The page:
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Seikkailukasvatuspäivät 2016 » Tilaa uutiskirje

History and Kurt Hahn

"There is more in us than we know. If we can be made to see it, we will be unwilling to settle for less."
—Kurt Hahn

Kurt Hahn (1886-1974) is known as a founder of modern experiential learning and as a father of Outward Bound. Kurt Hahn was a celebrated and progressive German educator whos innovative educational ideas has survived and flourished for more than sixty years. Hahn’s educational philosophy was a collage of what he considered the best ideas drawn from as many sources as possible. He would rather use material that was already proven to work rather than experiment with something new and he was quite proud that there was nothing new about his schools and their operation. However his success lay in the selection and unique combination of the principles that he decided to “borrow”. He borrowed some educational theories and ideas for example from Goethe, Platon and Rousseau. Platon’s Republic book influenced Kurt Hahn’s educational philosophy and he believed that society should create the conditions for citizens to find their own potential.

Hahn observed social diseases in society which was not able to support young people positive development. These have been variously described as:

  1. The decline in fitness due to the modern methods of locomotion.
  2. The decline of initiative and enterprise due to the widespread disease of spectatoritis.
  3. The decline of memory and imagination due to the confused restlessness of modern life.
  4. The decline of skill and care due to the weakened tradition of craftsmanship.
  5. The decline of self-discipline due to the ever-present availability of stimulants and tranquilizers.
  6. The decline of compassion due to the unseemly haste with which modern life is conducted.

Hahn believed that education should wake up the ‘hunger for life’ in people. He welcomed strong emotional experiences such as confusion, fear and flush of victory. Experiences were supposed to be loaded with joy of action and finding.

Hahn’s pedagogy consisted from four different elements: physical training, project, expedition and rescue practice. Physical training meant improving one’s bravery, physical fitness and endurance. Project was helping young men to use their imagination, practice their planning and organization skills and also improve craftsmanship skills. During expedition the goals were to practice initiative, overcoming difficulties and the ability to make decisions. Through the rescue practice Hahn wanted to teach how to evaluate risks and take responsibility from other team members. Hahn’s goal was never to raise individuals who would fit into the society but who would accept their own responsibility to change the faults of their world.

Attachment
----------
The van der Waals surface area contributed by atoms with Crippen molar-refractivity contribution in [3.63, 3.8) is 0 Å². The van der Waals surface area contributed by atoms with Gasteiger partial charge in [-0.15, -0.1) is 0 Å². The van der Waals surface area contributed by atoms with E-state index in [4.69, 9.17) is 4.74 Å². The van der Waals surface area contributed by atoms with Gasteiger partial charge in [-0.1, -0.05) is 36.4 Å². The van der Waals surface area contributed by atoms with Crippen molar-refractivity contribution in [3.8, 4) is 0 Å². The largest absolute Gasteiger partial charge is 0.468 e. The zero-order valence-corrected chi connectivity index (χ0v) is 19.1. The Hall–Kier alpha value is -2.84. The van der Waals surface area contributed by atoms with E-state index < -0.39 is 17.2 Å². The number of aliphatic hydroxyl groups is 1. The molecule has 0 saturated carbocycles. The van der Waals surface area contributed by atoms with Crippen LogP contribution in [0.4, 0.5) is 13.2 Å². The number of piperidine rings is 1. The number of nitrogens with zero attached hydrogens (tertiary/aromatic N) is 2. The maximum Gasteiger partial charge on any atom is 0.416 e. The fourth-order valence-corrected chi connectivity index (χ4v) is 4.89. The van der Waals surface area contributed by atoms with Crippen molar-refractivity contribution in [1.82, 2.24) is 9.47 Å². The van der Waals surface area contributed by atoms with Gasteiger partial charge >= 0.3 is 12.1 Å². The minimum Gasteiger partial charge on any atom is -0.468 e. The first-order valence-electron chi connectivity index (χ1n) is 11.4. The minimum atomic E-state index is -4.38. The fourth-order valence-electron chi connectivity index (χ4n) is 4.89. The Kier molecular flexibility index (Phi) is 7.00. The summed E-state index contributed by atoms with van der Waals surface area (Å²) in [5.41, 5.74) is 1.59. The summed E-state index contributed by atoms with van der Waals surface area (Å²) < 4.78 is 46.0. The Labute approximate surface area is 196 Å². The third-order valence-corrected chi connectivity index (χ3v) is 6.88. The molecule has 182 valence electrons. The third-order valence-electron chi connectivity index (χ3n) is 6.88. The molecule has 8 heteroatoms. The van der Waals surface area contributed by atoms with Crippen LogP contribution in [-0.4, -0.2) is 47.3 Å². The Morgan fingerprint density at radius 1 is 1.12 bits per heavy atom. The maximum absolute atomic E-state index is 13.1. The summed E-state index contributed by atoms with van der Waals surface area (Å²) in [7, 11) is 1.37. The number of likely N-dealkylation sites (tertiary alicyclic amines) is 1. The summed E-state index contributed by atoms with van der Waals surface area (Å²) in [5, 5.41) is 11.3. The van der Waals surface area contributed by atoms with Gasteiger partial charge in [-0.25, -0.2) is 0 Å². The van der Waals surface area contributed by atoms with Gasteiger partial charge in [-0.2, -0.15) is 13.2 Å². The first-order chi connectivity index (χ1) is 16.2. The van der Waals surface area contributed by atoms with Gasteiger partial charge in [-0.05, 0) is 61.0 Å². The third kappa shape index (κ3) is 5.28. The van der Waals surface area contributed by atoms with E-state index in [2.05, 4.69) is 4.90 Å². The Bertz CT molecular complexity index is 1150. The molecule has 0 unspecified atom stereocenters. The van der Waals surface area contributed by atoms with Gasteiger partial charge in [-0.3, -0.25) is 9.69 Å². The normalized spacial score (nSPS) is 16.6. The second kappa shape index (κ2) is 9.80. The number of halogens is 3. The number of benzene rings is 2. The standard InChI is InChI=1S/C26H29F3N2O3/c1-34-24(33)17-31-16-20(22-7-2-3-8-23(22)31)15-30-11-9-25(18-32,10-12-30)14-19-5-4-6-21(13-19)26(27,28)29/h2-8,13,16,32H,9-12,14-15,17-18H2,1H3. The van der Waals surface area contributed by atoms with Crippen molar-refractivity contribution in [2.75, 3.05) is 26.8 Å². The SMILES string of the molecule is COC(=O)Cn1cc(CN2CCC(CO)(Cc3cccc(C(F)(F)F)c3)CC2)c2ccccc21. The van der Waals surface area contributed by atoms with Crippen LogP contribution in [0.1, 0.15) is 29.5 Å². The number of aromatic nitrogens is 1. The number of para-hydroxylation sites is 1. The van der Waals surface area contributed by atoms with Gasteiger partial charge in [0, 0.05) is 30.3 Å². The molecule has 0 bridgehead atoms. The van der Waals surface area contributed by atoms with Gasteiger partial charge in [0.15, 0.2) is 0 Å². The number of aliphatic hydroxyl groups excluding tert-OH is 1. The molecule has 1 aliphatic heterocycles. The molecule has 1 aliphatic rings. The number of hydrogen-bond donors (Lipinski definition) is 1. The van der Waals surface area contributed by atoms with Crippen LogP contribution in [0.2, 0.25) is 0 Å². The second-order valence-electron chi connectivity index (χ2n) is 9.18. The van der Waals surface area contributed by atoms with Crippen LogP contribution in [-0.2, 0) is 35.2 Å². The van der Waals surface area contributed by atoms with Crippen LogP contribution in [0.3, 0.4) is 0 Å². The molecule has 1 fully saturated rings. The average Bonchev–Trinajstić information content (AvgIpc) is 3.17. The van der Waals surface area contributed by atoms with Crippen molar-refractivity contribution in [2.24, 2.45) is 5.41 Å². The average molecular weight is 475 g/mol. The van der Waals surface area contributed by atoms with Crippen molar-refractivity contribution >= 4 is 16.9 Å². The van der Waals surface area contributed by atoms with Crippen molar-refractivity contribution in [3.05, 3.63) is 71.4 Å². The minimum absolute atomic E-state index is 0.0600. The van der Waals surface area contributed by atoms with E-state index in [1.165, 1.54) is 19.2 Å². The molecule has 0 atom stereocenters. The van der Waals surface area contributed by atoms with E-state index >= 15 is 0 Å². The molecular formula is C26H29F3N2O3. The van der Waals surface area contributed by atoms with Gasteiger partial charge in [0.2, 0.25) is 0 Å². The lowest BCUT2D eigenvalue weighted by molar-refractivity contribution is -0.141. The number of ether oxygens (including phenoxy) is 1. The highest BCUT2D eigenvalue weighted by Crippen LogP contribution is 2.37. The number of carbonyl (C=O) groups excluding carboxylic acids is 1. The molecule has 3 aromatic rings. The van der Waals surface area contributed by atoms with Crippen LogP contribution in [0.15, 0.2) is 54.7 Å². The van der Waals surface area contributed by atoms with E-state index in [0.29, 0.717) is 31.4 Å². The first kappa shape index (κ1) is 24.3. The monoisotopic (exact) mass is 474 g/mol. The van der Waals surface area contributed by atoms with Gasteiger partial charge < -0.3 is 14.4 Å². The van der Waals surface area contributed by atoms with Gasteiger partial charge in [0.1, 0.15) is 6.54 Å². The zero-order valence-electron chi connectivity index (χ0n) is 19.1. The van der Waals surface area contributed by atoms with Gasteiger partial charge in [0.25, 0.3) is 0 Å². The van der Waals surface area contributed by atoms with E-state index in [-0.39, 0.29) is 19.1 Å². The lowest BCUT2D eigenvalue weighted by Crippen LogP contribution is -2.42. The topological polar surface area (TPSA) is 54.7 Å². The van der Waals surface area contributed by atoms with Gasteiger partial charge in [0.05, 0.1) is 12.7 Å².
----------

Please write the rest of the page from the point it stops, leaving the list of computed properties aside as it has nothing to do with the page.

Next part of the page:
When Nazis rose into power in Germany during World War II Kurt Hahn spoke against Hitler publicly. Hahn believed in liberty. He was imprisoned but after five days he was released when he was able to emigrate to Britain.

The birth of todays Outward Bound began somewhat humbly with the opening of Gordonstoun school in Scotland in the 1930s with only two students. In this school Hahn refined his philosophies into a practical curriculum that rewarded development of physical skills as well as learning to live in the outdoors through an expedition, and embarking upon a hobby or project in addition to achievements in the classroom.

In 1940 Hahn met Jim Hogan, young history teacher, who was interested about youth work and who later served as a warden in a first Outward Bound school. Together Hahn and Hogan planned educational courses outside the class room which would last for a month. Hahn and Hogan needed a financial support to make their idea work in practice and then they contacted the British shipping baron Sir Lawrence Holt.

The first Outward Bound school was opened in Aberdovey, Wales in 1941 by Kurt Hahn and Lawrence Holt with the support of Blue Funnel Line. This school’s idea was to teach young British sailors the vital survival skills necessary during World War II. The curriculum based mainly on Hahns belief that character development was just as important as academic achievement. Hahn found that people who were put in challenging, adventurous outdoor situations gained confidence, redefined their own perceptions of their personal possibilities, demonstrated compassion, and developed a spirit of camaraderie with their peers. Seamanship skills were also the great was to introduce young men to risk management and risk taking. Holt was the one who named the new school as “outward Bound”.

From the inception of Outward Bound, community service was an integral part of the program, especially in the areas of sea and mountain rescues and this remains an important part of the training for both staff and students in Outward Bound, Wales. The first Outward Bound program for females was conducted in 1951. Outward Bound has evolved into an organization which teaches interpersonal skills, wilderness survival skills, and leadership skills through considerable adaption of programs and venues to people of all ages and different backgrounds. Programs moved from being solely wilderness based, to also being offered in settings like classrooms and urban centers.

In 1956 was Outward Bound Trust established.The OB Trust is an educational charity and the umbrella body for the separate Outward Bound Trust organizations. Outward Bound International was established in 1997 to support and develop Outward Bound centers’ operation around the world. Today Outward Bound has more than 50 schools all over the world in over 30 different countries.